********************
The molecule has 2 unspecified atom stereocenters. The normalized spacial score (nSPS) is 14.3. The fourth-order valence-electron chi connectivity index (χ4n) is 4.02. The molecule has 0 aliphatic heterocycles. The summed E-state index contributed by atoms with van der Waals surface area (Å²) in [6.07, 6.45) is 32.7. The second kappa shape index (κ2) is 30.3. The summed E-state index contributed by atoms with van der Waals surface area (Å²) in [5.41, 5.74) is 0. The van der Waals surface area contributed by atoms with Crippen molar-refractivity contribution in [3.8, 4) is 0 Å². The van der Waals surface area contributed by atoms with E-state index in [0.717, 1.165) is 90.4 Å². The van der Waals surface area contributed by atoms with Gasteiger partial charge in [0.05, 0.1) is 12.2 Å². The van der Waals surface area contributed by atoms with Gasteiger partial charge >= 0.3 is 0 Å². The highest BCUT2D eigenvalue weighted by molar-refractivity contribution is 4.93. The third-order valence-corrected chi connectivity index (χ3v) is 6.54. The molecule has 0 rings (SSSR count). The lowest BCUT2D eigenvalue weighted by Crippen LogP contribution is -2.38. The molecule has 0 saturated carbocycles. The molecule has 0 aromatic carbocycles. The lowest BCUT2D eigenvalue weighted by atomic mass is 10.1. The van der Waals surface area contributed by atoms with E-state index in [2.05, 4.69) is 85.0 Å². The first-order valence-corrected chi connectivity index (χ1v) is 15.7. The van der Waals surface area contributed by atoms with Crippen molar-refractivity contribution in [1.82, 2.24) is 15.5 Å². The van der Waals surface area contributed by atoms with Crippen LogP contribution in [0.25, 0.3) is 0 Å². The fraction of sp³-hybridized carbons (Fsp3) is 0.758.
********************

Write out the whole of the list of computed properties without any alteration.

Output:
The molecule has 2 unspecified atom stereocenters. The normalized spacial score (nSPS) is 14.3. The fourth-order valence-electron chi connectivity index (χ4n) is 4.02. The molecule has 0 aliphatic heterocycles. The summed E-state index contributed by atoms with van der Waals surface area (Å²) in [6.07, 6.45) is 32.7. The second kappa shape index (κ2) is 30.3. The summed E-state index contributed by atoms with van der Waals surface area (Å²) in [5.41, 5.74) is 0. The van der Waals surface area contributed by atoms with Crippen molar-refractivity contribution in [3.8, 4) is 0 Å². The van der Waals surface area contributed by atoms with E-state index in [0.717, 1.165) is 90.4 Å². The van der Waals surface area contributed by atoms with Gasteiger partial charge in [0.05, 0.1) is 12.2 Å². The van der Waals surface area contributed by atoms with Gasteiger partial charge >= 0.3 is 0 Å². The highest BCUT2D eigenvalue weighted by molar-refractivity contribution is 4.93. The third-order valence-corrected chi connectivity index (χ3v) is 6.54. The molecule has 0 rings (SSSR count). The lowest BCUT2D eigenvalue weighted by Crippen LogP contribution is -2.38. The molecule has 0 saturated carbocycles. The molecule has 0 aromatic carbocycles. The lowest BCUT2D eigenvalue weighted by atomic mass is 10.1. The van der Waals surface area contributed by atoms with E-state index in [2.05, 4.69) is 85.0 Å². The first-order valence-corrected chi connectivity index (χ1v) is 15.7. The van der Waals surface area contributed by atoms with Crippen molar-refractivity contribution in [1.82, 2.24) is 15.5 Å². The van der Waals surface area contributed by atoms with Crippen LogP contribution in [0.25, 0.3) is 0 Å². The fraction of sp³-hybridized carbons (Fsp3) is 0.758.